Honduran election unresolved, with TV star ready to win


TEGUCIGALPA (Reuters) – The outcome of the Honduran presidential election was still in limbo early on Tuesday, even after initial results suggested that a flamboyant TV host was on his way to a surprise victory over Juan Ballestero Hernandez, the leader of the United States.

One of the poorest nations in the Americas, Honduras, has been ravaged by years of gang violence, giving it one of the highest homicide rates in the world. However, Hernandez made inroads in solving the problem and was expected to win before the vote.

With around 70 percent of the ballots counted, television artist Salvador Nasralla led by a margin of five points, electoral official Marcos Ramiro Lobo told Reuters on Monday afternoon, at which time the updates of the results had stopped.

The advantage was too great for Hernandez to overcome, said Lobo, without saying what percentage of the votes Nasralla won. An initial account that covered more than half of the tickets early Monday gave Nasralla 45 percent and Hernandez 40 percent.

Later on Monday, David Matamoros, president of the electoral tribunal, said he could be ready to deliver more definitive results for Thursday, a breach that risks stoking tension in a violent country known for electoral struggles.

Nasralla, a self-styled centrist, led a left-right coalition called the opposition Alliance against the dictatorship, and claimed victory on Monday, as did Hernández.

Salvador Nasralla, presidential candidate of the opposition Alliance against the dictatorship, celebrates with supporters while waiting for the official results of the presidential elections before the Supreme Electoral Tribunal in Tegucigalpa, Honduras on November 27, 2017. REUTERS / Edgard Garrido [19659008] Nasralla is backed by former President Manuel Zelaya, who was ousted in a 2009 coup after he proposed a referendum on his re-election. The dramatic return of the leftists of the past risks concern in Washington.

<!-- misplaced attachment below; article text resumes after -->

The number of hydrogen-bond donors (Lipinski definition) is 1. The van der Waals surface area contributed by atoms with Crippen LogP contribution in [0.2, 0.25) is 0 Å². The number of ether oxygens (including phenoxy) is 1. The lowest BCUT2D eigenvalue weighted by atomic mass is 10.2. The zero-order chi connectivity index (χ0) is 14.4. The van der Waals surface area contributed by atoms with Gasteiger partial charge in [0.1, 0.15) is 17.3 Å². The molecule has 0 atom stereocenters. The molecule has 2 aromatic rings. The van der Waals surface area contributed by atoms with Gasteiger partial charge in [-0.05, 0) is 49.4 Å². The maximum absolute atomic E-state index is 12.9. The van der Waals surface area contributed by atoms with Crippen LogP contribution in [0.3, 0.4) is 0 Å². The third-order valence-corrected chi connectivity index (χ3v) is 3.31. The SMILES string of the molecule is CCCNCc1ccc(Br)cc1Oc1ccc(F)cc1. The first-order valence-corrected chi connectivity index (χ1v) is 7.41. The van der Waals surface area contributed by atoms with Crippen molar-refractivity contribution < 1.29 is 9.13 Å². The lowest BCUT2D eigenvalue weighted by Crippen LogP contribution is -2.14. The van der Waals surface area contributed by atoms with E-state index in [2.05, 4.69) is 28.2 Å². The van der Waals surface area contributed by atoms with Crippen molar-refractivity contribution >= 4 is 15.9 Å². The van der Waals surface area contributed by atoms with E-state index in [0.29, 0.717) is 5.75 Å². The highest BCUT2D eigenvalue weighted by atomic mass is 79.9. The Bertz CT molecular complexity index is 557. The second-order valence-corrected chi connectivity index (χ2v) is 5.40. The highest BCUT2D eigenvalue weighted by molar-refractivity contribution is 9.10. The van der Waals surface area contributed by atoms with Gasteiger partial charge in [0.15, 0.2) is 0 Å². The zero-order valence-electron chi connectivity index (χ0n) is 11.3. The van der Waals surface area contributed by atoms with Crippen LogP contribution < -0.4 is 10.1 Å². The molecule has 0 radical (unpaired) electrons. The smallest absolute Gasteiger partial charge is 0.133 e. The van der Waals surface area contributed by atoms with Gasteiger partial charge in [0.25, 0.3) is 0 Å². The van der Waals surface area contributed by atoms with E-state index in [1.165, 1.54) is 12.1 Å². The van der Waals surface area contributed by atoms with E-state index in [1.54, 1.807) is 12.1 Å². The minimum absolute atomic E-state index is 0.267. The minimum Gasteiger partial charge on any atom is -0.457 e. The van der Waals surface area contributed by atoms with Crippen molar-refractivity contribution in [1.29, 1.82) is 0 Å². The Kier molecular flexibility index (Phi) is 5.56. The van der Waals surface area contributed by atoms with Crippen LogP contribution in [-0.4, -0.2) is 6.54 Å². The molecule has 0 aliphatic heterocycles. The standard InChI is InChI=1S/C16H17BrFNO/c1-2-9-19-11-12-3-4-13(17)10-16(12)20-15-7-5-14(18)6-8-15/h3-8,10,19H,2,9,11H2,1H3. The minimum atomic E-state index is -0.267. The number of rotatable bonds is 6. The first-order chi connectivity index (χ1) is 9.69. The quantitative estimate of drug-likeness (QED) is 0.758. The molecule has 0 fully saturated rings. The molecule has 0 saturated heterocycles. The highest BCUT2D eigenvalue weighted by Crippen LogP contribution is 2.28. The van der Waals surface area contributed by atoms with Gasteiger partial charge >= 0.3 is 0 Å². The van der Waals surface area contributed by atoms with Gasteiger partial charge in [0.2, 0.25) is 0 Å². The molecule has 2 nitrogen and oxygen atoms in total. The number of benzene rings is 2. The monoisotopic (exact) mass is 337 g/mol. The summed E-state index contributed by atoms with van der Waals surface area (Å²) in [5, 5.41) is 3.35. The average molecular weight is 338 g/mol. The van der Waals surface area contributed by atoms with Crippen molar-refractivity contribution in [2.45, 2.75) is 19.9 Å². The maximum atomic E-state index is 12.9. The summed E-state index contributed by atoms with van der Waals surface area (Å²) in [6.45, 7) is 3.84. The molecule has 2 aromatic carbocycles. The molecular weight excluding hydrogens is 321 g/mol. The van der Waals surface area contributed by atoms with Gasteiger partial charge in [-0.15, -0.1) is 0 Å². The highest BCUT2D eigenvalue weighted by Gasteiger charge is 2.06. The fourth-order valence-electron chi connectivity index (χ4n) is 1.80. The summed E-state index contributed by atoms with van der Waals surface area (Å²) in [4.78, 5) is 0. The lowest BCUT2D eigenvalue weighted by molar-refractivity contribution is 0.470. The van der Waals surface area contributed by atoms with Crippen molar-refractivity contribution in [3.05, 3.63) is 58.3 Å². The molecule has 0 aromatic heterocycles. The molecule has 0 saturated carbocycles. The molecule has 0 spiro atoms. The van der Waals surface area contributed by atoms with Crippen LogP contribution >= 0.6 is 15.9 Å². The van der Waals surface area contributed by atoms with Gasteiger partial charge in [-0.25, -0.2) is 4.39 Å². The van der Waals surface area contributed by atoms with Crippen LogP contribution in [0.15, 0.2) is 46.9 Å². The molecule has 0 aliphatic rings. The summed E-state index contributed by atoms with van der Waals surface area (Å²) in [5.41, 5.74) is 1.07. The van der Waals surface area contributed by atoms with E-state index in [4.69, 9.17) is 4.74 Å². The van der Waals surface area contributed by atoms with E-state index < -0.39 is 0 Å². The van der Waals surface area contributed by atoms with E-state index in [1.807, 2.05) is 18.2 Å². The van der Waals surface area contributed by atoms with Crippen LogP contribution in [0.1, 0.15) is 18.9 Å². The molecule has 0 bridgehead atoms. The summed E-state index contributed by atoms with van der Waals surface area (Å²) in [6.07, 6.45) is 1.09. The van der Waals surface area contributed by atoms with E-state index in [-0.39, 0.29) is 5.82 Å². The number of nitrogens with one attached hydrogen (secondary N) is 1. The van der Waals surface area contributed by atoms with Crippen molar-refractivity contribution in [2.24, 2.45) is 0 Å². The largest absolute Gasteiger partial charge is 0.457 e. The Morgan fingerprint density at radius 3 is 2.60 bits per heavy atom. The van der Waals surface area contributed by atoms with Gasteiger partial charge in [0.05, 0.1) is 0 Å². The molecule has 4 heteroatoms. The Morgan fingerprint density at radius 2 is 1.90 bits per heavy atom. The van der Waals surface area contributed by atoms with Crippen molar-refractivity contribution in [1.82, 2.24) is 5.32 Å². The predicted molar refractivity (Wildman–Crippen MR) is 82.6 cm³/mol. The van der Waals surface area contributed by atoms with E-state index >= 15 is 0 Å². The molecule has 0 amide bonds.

Breaking up with court colleagues, Lobo said Nasralla seemed certain he would win, noting that the internal experts of the electoral body considered his leadership "irreversible."

Hernandez was credited with reducing the murder rate and boosting the economy, but was also hurt by accusations of links to illicit financing related to drugs that he denies.

His offer for a second term, made possible by a 2015 Supreme Court decision on term limits, divided opinion.

Washington sees Hernández as a reliable ally to confront drug trafficking and gangs, as well as to help control the flow of migrants to the United States. Nasralla at the helm would take the United States into unknown territory.

Many believe that the coalition coordinator Zelaya is the real force behind Nasralla. Although Zelaya is seen as a traditional Latin American leftist, Honduran business figures say he is a political opportunist and questioned his reliability.

Dave Graham edition; and Clarence Fernandez

Our standards: The principles of trust of Thomson Reuters.
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